Book Review by Heidi Simmons
Back Roads
Tawni O’Dell
A Novel

There are stories that weave a dramatic narrative with intensity and emotion. Tawni O’Dell’s Back Roads (Viking, 338 pages) captures an authentic voice of suffering and confusion in this coming-of-age story set in the woods of Pennsylvania.

Back Roads is the story of nineteen year-old Harley Altmyer who must take care of his three sisters after his mother is convicted of killing his father. He might have gone to college, but instead Harley ends up the guardian of 16 year-old Amber, 10 year-old Misty and 6 year-old Jodi.

Harley works two crappy jobs to provide food and pay the mortgage. He is always short on funds and unsure he’ll be able to have the money to pay the property taxes. He refuses to take welfare and is forced to see a mental health counselor. He struggles to understand the females who depend on him for everything.


The girls do not respect him as head of household and Amber challenges and criticizes whatever he does. Misty wants to dress like her sister, wear make-up and go on the pill even though she’s only ten. The three constantly butt heads and the girls take sides against Harley. It is an uber dysfunctional family as they try to understand and sort out their new lives without parents.

Troubled and lonely, Harley wears his father’s old jacket to be close to him. He seldom showers, likes beer and is easily aroused.

Harley has difficulty relating to girls his own age, but starts an affair with his neighbor, a married mother of two, whose daughter is best friends with little Jodi. It is a dangerous relationship doomed to fail in an ugly way.

Author O’Dell tells the story as a first person narrative from Harley’s point of view. She aptly captures a teenage boy’s voice as well as his frustrations and desires. Harley’s character is neither precocious nor sophisticated. He is a regular guy who is in way over his head with dark family secrets he desperately wants to understand. He does not always do the right thing or fully understand the consequences of his actions. All the kids are real people — sad, troubled and trying to cope in a complicated world.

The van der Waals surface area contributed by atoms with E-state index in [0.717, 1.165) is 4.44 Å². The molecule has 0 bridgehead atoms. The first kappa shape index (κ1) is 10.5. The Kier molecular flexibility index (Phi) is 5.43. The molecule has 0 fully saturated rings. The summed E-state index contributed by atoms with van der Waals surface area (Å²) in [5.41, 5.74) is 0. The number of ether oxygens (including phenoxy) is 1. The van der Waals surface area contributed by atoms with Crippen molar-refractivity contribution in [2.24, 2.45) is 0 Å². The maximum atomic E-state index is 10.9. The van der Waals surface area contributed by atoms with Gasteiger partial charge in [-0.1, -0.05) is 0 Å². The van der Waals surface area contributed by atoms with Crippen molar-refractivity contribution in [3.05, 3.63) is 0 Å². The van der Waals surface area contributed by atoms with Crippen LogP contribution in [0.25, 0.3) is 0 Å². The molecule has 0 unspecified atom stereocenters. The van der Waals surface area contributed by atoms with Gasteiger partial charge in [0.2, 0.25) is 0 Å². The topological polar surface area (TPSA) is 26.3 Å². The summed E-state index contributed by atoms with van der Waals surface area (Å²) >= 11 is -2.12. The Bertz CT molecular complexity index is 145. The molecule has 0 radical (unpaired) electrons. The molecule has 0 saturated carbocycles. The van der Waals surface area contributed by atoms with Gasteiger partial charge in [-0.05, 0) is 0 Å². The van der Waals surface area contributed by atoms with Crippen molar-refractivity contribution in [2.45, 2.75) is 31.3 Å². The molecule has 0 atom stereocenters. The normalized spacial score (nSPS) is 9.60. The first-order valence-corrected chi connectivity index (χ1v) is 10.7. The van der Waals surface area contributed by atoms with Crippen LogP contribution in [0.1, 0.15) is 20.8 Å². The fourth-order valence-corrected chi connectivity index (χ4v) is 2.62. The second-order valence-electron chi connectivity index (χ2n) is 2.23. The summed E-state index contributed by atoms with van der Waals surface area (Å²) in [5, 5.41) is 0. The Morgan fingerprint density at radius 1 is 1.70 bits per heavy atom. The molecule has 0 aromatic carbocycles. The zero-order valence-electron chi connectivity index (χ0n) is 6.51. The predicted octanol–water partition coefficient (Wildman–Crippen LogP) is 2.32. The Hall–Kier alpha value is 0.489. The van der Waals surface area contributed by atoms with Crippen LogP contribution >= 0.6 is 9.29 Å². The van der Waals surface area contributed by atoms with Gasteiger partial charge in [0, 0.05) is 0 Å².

It is through Harley’s painful growth and unfolding observations that the reader starts to grasp the horrors that brought the family to the place they are now. It is a book about abuse and incest. Harley must ultimately face his demons but the demons are under his roof and they are children suffering from the same evil.

Back Roads is O’Dell’s first book. It was published in 2000. Before it was printed Oprah’s people read an advance copy and Oprah wanted it for her Book Club. The subject matter is meaningful to Oprah. Back Roads has sold two million copies and has been in development to be made into a movie by director Adrian Lyne (Fatal Attraction and Flashdance). O’Dell has since written three more novels.

Some way or some how we want to believe that Harley and his sister will finally be okay. It is a story about family and the intense challenges and sacrifices it takes to survive. O’Dell writes well and she weaves a layered story that is hard to put down.